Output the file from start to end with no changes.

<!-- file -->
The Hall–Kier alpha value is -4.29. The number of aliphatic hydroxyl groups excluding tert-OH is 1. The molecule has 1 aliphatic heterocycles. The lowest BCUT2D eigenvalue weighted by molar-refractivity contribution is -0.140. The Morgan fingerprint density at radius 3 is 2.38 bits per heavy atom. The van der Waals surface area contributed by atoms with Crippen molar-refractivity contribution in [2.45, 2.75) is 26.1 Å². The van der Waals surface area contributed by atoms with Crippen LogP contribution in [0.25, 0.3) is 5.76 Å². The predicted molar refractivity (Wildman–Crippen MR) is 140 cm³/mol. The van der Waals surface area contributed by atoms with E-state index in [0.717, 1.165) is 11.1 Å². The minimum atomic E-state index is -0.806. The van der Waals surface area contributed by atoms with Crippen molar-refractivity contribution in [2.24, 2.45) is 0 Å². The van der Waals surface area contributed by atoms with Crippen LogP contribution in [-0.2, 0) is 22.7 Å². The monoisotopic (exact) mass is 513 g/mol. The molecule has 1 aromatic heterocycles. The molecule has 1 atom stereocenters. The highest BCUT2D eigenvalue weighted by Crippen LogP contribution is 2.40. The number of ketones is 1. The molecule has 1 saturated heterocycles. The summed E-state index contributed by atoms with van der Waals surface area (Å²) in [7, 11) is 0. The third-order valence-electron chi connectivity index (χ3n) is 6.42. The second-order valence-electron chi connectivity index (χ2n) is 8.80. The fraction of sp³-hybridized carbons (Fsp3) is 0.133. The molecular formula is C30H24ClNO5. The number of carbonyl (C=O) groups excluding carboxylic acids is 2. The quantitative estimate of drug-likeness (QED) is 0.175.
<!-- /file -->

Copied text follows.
The Hall–Kier alpha value is -4.29. The number of aliphatic hydroxyl groups excluding tert-OH is 1. The molecule has 1 aliphatic heterocycles. The lowest BCUT2D eigenvalue weighted by molar-refractivity contribution is -0.140. The Morgan fingerprint density at radius 3 is 2.38 bits per heavy atom. The van der Waals surface area contributed by atoms with Crippen molar-refractivity contribution in [2.45, 2.75) is 26.1 Å². The van der Waals surface area contributed by atoms with Crippen LogP contribution in [0.25, 0.3) is 5.76 Å². The predicted molar refractivity (Wildman–Crippen MR) is 140 cm³/mol. The van der Waals surface area contributed by atoms with E-state index in [0.717, 1.165) is 11.1 Å². The minimum atomic E-state index is -0.806. The van der Waals surface area contributed by atoms with Crippen molar-refractivity contribution in [2.24, 2.45) is 0 Å². The van der Waals surface area contributed by atoms with Crippen LogP contribution in [-0.2, 0) is 22.7 Å². The monoisotopic (exact) mass is 513 g/mol. The molecule has 1 aromatic heterocycles. The molecule has 1 atom stereocenters. The highest BCUT2D eigenvalue weighted by Crippen LogP contribution is 2.40. The number of ketones is 1. The molecule has 1 saturated heterocycles. The summed E-state index contributed by atoms with van der Waals surface area (Å²) in [7, 11) is 0. The third-order valence-electron chi connectivity index (χ3n) is 6.42. The second-order valence-electron chi connectivity index (χ2n) is 8.80. The fraction of sp³-hybridized carbons (Fsp3) is 0.133. The molecular formula is C30H24ClNO5. The number of carbonyl (C=O) groups excluding carboxylic acids is 2. The quantitative estimate of drug-likeness (QED) is 0.175.